"And she went unto her husband, James, and poured out her predicament before him, but locked in mortal combat with the X-box was he..."

Boy, do I know that feeling...
May I quote this on my journal? I'll attribute to Ursula Vernon...
And yet again, your wit keeps me amused on a cold boring day.

*grin* Feel free! Good to know that someone else knows that feeling...

It was either Brust or Eddings when he's trying to be historical in fantasy series.

Definitely more Eddings(s-ses) than Brust...

I think I have to see to my references before deciding if it's narrative historical, or merely two Arends speaking to each other. :)

Hurrah!
Ursula writing + Steven Brust writing = Very cool :)

OMG u rule lololol i cna wrait to

Us: "Will you, then, tell us the outcome of this thinking?"

You: "I will."

Us: "We are waiting."

You: "Here it is, then."

Re: OMG u rule lololol i cna wrait to

Lord! That's it exactly!

Re: OMG u rule lololol i cna wrait to

Yeah, I'm a big fan of his. *g*

(Deleted comment)
*grin* I generally use the crescent, actually. Or--have you tried museum matboard? It's a really cool surface to paint on.

Oh, dear, Ursula, you should not be allowed to be so funny. You should take your LJ, publish it as-is in a book, and use the profits from that to buy your gessoboard.

(The stuff sounds amazing, though, I may have to try it. ^^)

Gaha ha ha haha hack!*

* The sound of one proceeding to laugh aloud for a full ten minutes, and then passing out from lack of air.

Hee!

Gessobord is just masonite, you could probably get ahold of masonite from a home depot or some such and gesso it yourself for substantially less than $12 a square foot.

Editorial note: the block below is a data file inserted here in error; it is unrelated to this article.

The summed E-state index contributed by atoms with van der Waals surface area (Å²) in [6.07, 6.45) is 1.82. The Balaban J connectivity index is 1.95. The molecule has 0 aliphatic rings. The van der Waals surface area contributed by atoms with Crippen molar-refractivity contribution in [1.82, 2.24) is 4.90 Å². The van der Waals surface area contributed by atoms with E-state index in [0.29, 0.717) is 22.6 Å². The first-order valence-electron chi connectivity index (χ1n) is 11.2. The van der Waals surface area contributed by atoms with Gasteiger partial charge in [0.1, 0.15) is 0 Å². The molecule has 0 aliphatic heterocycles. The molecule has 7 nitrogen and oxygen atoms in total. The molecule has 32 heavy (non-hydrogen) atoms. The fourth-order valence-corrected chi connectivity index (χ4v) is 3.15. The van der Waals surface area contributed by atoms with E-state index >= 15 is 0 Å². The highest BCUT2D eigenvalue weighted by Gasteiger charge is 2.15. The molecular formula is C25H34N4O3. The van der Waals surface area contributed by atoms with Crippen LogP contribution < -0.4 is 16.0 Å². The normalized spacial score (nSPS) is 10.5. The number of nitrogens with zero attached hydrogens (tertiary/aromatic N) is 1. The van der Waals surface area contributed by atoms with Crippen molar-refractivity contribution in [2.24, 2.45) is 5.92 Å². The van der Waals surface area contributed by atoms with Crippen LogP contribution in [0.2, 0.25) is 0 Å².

Yeah, I gesso my own all the time, but I can't get the texture they get, and getting it pre-cradled is awfully tempting, between my lack of a saw and the Home Depot guys's failures with Basic Math.

Yes, but I'm impressed anyhow.

Rock N Roll Morning Person

Puzzling through the language on severe caffiene deprivation (I usually read your journal during the morning cuppa) at some ungodly hour of the morning is just *painful*

The sentiments, however, were amusing enough to keep me giggling for three days. Which is fortunate, since that's how long I'll be out of town and without a computer.



Re: Rock N Roll Morning Person

I keep waiting for that character's ribbons to be blown away in a sudden gust of wind...

QUOTE And she spoke again, saying, "Well, bugger." UNQUOTE

*grin*

Gah! I don't know why, but that reminds me of a joke I heard once...

Little kid: Why did the Chicken cross the road?

Bible (King James Version): And God spake unto the chicken. And God saith unto the chicken, "Thou shalt cross the road." And the chicken crossed the road, and there was much rejoicing.

/stupidity

Actually...

(Anonymous)
...that's Steven Brust imitating Lord Dunsany's The Gods of Pegana.

But whatever.

--Excitable Boy